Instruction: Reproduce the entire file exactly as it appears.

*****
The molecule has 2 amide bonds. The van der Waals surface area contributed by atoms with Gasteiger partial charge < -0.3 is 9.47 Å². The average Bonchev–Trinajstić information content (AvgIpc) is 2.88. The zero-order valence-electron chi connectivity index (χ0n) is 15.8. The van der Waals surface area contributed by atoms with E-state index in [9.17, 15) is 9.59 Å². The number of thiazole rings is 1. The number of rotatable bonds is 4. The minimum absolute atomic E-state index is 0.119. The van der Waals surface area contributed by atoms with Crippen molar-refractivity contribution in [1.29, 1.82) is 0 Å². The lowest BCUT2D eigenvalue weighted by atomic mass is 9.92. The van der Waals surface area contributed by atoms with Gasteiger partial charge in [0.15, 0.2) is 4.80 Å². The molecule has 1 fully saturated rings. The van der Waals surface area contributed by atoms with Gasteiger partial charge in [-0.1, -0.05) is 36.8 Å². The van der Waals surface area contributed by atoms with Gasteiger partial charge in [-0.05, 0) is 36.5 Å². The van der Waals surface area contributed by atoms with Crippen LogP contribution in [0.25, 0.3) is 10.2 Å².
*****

The molecule has 2 amide bonds. The van der Waals surface area contributed by atoms with Gasteiger partial charge < -0.3 is 9.47 Å². The average Bonchev–Trinajstić information content (AvgIpc) is 2.88. The zero-order valence-electron chi connectivity index (χ0n) is 15.8. The van der Waals surface area contributed by atoms with E-state index in [9.17, 15) is 9.59 Å². The number of thiazole rings is 1. The number of rotatable bonds is 4. The minimum absolute atomic E-state index is 0.119. The van der Waals surface area contributed by atoms with Crippen molar-refractivity contribution in [1.29, 1.82) is 0 Å². The lowest BCUT2D eigenvalue weighted by atomic mass is 9.92. The van der Waals surface area contributed by atoms with Gasteiger partial charge in [0.15, 0.2) is 4.80 Å². The molecule has 1 fully saturated rings. The van der Waals surface area contributed by atoms with Gasteiger partial charge in [-0.1, -0.05) is 36.8 Å². The van der Waals surface area contributed by atoms with Gasteiger partial charge in [-0.05, 0) is 36.5 Å². The van der Waals surface area contributed by atoms with Crippen LogP contribution in [0.25, 0.3) is 10.2 Å².